Fair played mostly as a 0 or 1-tech in the UAB scheme and showed flashes of brilliance. At times, he dominated double teams through the A-gap to make big tackles. He’s big and moves surprisingly well for his size. I watched him contain quarterbacks rolling out to the edge a few times on tape. While this is all good stuff, he does need to work on refining his hand technique. He’s raw and doesn’t have much variety to his game, relying instead on his power and size. I’d like to see him win double teams more than he did, as there were times he was out-bruised and pushed back. There’s a lot of potential here and I think he fits in a rotational role within his first couple of years in the league.

Pre Season Grade: 5th/6th Round.

Auburn Tigers defense headed by OFF LB Owen Pappoe (Jr)

#0 | HT: 6’0″ | WT: 220 | High School: Grayson (Lawrenceville, GA)

Owen Pappoe is ridiculously smart – in fact, he’s studying in the College of Engineering while at Auburn. The true junior out of Lawrenceville, Georgia, has a lot of hype entering this season as one of the top off-ball linebackers in the country. In fact, Pappoe has been on every “way-too-early” top 50-100 board I have seen published by the media so far.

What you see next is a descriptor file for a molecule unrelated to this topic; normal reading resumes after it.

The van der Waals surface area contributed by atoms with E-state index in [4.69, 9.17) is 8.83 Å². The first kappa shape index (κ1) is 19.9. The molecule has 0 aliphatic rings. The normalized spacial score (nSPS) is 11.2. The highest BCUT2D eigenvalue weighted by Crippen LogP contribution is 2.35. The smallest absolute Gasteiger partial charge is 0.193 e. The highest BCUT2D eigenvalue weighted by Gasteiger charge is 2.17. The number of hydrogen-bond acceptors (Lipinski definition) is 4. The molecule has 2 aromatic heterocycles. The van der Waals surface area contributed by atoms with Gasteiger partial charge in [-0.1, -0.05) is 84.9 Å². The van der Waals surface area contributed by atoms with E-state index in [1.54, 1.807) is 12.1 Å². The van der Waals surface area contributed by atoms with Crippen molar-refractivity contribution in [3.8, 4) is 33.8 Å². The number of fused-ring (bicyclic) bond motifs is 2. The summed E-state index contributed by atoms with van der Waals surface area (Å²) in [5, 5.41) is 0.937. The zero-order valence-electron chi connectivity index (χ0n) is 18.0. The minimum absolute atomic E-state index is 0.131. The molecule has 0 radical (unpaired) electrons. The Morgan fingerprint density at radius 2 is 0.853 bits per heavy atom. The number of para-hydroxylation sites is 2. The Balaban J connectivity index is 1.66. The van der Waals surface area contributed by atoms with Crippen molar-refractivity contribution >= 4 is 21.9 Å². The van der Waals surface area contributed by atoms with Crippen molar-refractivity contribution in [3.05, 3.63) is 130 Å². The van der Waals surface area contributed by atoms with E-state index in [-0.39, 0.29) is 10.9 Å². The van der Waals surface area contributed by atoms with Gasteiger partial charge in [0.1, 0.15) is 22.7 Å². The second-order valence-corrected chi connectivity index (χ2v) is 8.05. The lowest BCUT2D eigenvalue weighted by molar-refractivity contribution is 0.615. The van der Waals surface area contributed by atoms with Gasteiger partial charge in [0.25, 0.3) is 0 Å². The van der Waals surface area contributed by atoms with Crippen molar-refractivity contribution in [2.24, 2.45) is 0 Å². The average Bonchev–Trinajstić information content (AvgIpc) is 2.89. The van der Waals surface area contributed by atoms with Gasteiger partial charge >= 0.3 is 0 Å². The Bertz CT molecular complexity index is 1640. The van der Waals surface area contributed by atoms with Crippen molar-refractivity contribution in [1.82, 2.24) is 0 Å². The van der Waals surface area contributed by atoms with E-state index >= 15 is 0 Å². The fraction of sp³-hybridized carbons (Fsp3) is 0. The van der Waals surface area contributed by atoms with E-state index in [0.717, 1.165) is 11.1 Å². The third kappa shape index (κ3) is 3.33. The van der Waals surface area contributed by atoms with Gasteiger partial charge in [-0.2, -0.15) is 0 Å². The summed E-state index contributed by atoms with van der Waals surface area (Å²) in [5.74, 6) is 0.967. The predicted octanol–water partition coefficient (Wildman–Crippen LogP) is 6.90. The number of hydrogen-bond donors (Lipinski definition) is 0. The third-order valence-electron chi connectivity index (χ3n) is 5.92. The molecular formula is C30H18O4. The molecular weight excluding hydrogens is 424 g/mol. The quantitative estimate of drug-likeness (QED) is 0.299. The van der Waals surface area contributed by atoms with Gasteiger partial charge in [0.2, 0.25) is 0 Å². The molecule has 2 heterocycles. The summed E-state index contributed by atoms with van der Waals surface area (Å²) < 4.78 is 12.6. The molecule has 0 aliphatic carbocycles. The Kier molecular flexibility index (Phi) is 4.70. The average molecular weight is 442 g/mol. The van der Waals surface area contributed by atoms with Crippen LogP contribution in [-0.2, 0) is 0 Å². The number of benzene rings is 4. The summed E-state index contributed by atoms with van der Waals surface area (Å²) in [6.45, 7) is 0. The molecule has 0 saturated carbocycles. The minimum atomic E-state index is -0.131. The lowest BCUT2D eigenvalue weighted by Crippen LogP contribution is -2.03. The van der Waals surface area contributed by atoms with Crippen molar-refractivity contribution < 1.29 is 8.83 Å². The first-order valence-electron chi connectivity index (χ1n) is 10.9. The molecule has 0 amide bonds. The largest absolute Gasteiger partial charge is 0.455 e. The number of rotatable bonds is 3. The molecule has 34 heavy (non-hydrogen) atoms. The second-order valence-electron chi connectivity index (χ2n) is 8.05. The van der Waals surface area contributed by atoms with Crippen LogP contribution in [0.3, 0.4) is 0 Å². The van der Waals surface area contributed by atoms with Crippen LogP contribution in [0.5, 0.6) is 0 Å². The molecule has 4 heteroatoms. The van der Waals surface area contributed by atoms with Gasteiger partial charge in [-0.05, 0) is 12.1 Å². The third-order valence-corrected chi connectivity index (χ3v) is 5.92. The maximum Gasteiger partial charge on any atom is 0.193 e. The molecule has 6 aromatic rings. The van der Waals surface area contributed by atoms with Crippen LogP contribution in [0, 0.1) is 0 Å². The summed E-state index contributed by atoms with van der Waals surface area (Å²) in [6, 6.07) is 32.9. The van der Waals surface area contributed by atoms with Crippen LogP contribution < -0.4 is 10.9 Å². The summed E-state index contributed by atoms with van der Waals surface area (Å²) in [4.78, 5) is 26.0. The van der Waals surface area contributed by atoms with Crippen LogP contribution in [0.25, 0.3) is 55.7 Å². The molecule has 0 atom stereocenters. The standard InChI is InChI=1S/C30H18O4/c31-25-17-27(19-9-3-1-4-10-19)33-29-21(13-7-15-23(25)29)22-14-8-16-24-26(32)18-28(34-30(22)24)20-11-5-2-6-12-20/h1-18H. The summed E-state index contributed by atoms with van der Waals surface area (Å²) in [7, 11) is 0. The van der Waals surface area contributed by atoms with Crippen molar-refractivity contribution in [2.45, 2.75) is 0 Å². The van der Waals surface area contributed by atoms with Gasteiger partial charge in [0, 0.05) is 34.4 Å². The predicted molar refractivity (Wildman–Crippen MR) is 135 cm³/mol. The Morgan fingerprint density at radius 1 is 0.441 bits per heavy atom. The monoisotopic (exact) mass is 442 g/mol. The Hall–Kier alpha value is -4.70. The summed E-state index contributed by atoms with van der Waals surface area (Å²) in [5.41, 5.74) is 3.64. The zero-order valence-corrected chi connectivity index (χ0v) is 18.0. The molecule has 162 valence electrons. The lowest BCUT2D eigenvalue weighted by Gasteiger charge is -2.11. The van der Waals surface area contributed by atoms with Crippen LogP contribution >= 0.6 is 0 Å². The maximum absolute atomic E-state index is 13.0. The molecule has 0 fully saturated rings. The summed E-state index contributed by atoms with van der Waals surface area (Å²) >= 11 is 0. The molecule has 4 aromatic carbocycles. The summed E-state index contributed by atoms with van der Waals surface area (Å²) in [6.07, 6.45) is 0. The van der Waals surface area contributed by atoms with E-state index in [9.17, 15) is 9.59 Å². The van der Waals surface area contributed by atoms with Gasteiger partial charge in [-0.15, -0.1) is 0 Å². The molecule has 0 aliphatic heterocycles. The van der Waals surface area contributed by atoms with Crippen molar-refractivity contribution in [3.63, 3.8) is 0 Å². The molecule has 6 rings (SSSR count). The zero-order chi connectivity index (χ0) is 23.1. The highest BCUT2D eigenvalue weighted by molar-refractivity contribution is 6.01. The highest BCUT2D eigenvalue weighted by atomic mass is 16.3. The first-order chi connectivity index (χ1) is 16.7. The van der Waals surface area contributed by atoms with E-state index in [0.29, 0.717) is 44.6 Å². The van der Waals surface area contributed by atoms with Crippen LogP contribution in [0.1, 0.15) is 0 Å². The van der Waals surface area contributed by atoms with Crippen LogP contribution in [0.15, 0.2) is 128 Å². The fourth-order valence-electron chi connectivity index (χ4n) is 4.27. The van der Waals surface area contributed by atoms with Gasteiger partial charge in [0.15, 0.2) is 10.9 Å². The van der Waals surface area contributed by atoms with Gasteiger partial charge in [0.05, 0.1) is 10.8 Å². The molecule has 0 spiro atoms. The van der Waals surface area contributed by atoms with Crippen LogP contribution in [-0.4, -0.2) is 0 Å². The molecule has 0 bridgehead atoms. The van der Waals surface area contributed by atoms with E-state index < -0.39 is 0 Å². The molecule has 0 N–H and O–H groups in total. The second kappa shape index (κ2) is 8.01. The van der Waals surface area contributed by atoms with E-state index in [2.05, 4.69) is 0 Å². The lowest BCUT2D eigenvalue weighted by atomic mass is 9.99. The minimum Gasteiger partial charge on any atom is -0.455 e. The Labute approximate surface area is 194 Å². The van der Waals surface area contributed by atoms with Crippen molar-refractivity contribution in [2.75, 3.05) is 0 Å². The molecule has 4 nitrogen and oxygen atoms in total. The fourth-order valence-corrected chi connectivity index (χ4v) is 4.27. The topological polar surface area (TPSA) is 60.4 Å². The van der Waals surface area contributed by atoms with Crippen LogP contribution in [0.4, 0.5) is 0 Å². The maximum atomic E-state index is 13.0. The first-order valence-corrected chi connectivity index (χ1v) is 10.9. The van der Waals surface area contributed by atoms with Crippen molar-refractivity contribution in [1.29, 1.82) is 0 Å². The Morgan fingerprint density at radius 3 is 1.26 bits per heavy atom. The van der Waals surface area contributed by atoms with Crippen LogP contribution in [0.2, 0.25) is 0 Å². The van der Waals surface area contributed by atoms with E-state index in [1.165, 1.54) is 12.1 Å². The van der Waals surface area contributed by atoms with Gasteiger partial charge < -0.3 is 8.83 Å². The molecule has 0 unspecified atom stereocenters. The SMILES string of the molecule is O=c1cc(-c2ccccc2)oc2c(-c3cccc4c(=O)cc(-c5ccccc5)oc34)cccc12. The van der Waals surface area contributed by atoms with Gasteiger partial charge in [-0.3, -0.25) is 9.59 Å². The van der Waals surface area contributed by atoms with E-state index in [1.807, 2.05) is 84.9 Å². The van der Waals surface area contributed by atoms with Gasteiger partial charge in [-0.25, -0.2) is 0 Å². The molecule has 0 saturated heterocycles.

Don’t get me wrong; there is a lot to like with Pappoe. He is extremely athletic. That will catch evaluators’ eyes immediately on tape. He has outstanding speed and lateral quickness and has the makings of being a sideline-to-sideline defender. He’s explosive and instinctive, generally scanning the play and getting into position. He has the ability to play man coverage against running backs and make them a non-factor as receivers. All of this is good.

The problems with Pappoe are there, however. His size is concerning. Pappoe lacks length, and it becomes clear when he stands next to some of the defensive backs. He’s already small for the position, but lacking arm length with hurt him as an off-ball linebacker. While he has the athleticism you want to see, it doesn’t translate into pursuit. He oftentimes takes bad angles and doesn’t wrap up tackles well. With his lack of size, it doesn’t appear that you want to line him up against tight ends in coverage. There are some great linebackers in this class and defenders for that matter. It’s going to push him further down draft boards than most people in the media realize.

Pre Season Grade: 4th/5th Round.